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Lessons in SEO: Why You Should Have a Mobile-Friendly Website

Google estimates that 50 percent of all Google searches are now done on a mobile device. Surely, that is no surprise to you. Everywhere people are attached to their smartphones – as if surgically fused to their hands – surfing the web, reading the news, shopping, and looking at cat videos. Google, thus, wants to make sure users will have the best mobile experience possible and, to that end, will soon unveil a new algorithm that will negatively affect Google rankings in mobile search for sites that are not mobile-friendly.

In this blog article, I will discuss the recent warnings Google has issued to webmasters, how to check your mobile website for usability issues, when to expect the next algorithm to roll out, and how to optimize your mobile website to avoid being penalized in the search engine results on mobile devices.

Google’s Initial Mobile Website Warning

In January 2015, Google sent out mass warnings to webmasters whose sites were not mobile- friendly. The subject line of the email was “fix mobile usability issues found on…” The email explained that the site had serious mobile usability errors and, therefore, would be “displayed and ranked appropriately for smartphone users.”

If I had a website that relied on getting traffic to my site for business, I would be shocked and worried if I received and email directly from Google telling me my mobile site stunk.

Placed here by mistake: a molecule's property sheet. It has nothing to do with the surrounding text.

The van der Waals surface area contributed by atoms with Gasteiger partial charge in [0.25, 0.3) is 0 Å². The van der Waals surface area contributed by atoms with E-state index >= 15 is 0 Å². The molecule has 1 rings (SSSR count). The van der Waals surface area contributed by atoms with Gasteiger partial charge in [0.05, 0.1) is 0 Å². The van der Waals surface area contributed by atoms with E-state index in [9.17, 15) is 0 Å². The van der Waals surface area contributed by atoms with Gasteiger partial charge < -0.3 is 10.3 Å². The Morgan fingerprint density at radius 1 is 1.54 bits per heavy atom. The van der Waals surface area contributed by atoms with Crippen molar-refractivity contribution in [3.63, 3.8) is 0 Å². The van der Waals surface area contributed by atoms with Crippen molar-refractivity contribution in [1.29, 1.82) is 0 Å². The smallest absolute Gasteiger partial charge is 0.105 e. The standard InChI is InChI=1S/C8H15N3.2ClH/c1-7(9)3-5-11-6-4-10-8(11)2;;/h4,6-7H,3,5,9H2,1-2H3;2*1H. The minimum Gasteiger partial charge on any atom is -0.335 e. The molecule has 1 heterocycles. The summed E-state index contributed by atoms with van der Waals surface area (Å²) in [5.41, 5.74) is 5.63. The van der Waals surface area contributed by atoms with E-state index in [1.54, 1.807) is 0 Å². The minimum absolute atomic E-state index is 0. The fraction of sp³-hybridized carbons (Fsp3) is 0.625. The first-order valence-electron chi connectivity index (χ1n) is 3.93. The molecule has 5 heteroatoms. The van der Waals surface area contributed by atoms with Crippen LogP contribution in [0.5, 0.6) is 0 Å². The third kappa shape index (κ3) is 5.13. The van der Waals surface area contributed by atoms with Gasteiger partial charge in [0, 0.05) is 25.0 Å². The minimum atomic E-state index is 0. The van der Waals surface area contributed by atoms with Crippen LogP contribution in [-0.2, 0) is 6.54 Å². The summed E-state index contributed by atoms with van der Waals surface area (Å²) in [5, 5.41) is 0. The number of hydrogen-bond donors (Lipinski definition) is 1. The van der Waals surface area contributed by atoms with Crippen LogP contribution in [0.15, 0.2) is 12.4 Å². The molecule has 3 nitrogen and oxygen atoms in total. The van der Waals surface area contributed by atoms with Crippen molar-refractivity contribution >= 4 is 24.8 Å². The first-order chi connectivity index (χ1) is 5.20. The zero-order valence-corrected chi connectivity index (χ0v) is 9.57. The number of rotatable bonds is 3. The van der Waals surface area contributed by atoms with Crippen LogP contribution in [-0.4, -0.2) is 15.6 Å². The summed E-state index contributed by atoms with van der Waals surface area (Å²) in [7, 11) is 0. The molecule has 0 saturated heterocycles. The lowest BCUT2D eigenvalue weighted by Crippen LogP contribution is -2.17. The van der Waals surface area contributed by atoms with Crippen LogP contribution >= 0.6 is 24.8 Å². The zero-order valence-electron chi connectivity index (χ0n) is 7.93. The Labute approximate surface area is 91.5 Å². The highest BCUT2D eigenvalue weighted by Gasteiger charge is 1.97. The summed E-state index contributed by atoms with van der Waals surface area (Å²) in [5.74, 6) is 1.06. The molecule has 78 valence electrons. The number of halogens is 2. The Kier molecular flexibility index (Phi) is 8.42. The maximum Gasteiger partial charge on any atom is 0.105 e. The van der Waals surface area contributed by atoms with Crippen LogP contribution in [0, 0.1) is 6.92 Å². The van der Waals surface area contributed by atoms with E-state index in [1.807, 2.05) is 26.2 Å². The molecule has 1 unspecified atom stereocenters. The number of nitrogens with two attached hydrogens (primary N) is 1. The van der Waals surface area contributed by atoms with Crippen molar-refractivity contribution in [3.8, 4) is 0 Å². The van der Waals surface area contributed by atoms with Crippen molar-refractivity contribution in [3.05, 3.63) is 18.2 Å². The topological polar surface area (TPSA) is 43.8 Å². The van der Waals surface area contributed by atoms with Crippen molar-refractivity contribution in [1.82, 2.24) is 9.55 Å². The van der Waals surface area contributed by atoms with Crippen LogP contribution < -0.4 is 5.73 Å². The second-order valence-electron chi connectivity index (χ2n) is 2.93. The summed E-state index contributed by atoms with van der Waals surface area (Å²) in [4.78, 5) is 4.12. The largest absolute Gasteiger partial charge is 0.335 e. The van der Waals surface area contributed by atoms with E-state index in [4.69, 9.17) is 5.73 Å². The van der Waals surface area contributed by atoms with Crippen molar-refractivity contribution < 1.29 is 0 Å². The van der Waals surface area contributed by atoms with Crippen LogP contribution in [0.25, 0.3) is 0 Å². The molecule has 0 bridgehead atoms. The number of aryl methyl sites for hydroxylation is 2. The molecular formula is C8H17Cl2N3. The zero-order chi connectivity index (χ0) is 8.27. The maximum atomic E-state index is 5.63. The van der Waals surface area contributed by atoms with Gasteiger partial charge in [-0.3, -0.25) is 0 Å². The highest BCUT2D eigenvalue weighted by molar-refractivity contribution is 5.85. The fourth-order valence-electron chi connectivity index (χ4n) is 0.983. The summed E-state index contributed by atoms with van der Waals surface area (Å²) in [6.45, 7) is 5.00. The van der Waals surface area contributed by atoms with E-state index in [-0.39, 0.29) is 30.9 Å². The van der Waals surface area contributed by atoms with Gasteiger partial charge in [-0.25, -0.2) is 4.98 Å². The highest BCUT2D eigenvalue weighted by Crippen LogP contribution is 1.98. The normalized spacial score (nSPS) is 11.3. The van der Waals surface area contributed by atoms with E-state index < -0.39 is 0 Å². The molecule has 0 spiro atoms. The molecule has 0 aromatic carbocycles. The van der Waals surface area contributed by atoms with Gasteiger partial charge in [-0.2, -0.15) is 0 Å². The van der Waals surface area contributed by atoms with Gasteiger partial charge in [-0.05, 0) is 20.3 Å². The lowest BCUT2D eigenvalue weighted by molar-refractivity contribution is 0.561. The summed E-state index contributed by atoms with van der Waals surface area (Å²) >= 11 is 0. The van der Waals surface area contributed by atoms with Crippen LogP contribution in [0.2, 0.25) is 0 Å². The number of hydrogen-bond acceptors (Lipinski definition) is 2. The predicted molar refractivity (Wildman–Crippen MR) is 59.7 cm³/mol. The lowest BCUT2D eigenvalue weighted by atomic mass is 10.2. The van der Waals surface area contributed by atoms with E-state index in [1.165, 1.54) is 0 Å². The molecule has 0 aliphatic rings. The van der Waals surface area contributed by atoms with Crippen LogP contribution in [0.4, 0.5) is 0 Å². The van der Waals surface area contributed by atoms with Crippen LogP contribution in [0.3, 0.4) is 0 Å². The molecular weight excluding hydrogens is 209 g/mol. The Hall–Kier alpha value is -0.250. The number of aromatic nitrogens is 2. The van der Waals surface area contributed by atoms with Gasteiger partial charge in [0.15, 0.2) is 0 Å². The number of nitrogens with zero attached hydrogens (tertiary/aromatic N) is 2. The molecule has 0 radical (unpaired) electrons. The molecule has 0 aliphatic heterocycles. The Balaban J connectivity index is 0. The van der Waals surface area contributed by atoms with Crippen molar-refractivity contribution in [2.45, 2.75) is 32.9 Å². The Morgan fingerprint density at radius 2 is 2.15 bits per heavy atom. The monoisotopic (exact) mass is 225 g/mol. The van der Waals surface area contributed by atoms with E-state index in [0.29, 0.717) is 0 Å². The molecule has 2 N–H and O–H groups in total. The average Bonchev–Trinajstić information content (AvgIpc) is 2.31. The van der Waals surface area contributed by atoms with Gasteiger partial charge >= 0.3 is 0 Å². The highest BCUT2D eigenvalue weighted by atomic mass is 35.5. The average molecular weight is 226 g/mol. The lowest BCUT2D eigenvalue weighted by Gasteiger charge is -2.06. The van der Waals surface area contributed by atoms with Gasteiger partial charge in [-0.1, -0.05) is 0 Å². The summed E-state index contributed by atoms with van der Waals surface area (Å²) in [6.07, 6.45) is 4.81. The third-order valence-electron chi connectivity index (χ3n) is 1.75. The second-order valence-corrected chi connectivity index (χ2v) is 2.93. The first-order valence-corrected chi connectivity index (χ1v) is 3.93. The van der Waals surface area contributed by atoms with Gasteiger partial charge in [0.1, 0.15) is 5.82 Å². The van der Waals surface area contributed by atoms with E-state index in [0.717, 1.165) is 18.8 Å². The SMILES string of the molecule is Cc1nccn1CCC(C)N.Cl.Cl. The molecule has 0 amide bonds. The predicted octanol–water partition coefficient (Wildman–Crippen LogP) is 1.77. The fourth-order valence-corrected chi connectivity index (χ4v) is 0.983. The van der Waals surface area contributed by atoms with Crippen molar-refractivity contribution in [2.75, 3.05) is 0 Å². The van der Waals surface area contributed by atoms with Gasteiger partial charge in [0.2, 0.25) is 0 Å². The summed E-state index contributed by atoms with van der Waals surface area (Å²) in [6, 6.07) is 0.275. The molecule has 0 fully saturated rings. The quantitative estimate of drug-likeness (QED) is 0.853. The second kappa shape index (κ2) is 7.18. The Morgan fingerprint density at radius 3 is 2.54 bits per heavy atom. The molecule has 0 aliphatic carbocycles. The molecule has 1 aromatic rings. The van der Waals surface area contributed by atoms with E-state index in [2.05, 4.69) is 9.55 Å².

Here is the content of Google’s email:

Google Webmaster Tools

[click for larger image]

It was nice of Google to give fair and thorough warnings, though. These emails went out in January, giving webmasters time to fix any issues outlined in the message. Google also provided a testing application where webmasters could see if their sites passed the mobile-friendly test for Google. If you enter your mobile site URL and you see this, your site is fine:

Awesome! This page is mobile-friendly.

Otherwise, the tool will list the usability issues so that you can fix them.

You can also look in Google Webmaster Tools for help. Go to the menu on the left and choose Search Traffic > Mobile Usability to see a list of issues.

Because Google not only sent out warnings but also gave webmasters the tools to find and fix the usability issues, it seemed as if Google would soon go beyond The Great Broken Mobile Site Penalty of 2013, and it was widely speculated that there would be a new ‘serious’ algorithm coming up with regards to mobile websites.

How long do we have? When will it come? April 21, 2015, apparently.

Google’s New Mobile Site Algorithm

The new mobile algorithm and the release date are official. From the Google Webmaster Central Blog:

“Users should get the most relevant and timely results, no matter if the information lives on mobile-friendly web pages or apps.”

Starting April 21, we will be expanding our use of mobile-friendliness as a ranking signal. This change will affect mobile searches in all languages worldwide and will have a significant impact in our search results. Consequently, users will find it easier to get relevant, high quality search results that are optimized for their devices.”

This change will have an even greater impact on mobile search results than the Google algorithms named Penguin and Panda. Google has not revealed the name for this new algorithm

With this new algorithm, Google will not only label your site as mobile-friendly or non-mobile-friendly but also use that label to determine how your site would rank in mobile search results. The message is loud and clear: if your site is not mobile-friendly, you will need to fix the issues now, otherwise all of your mobile traffic is at huge risk.

How to Optimize Your Website for Mobile Devices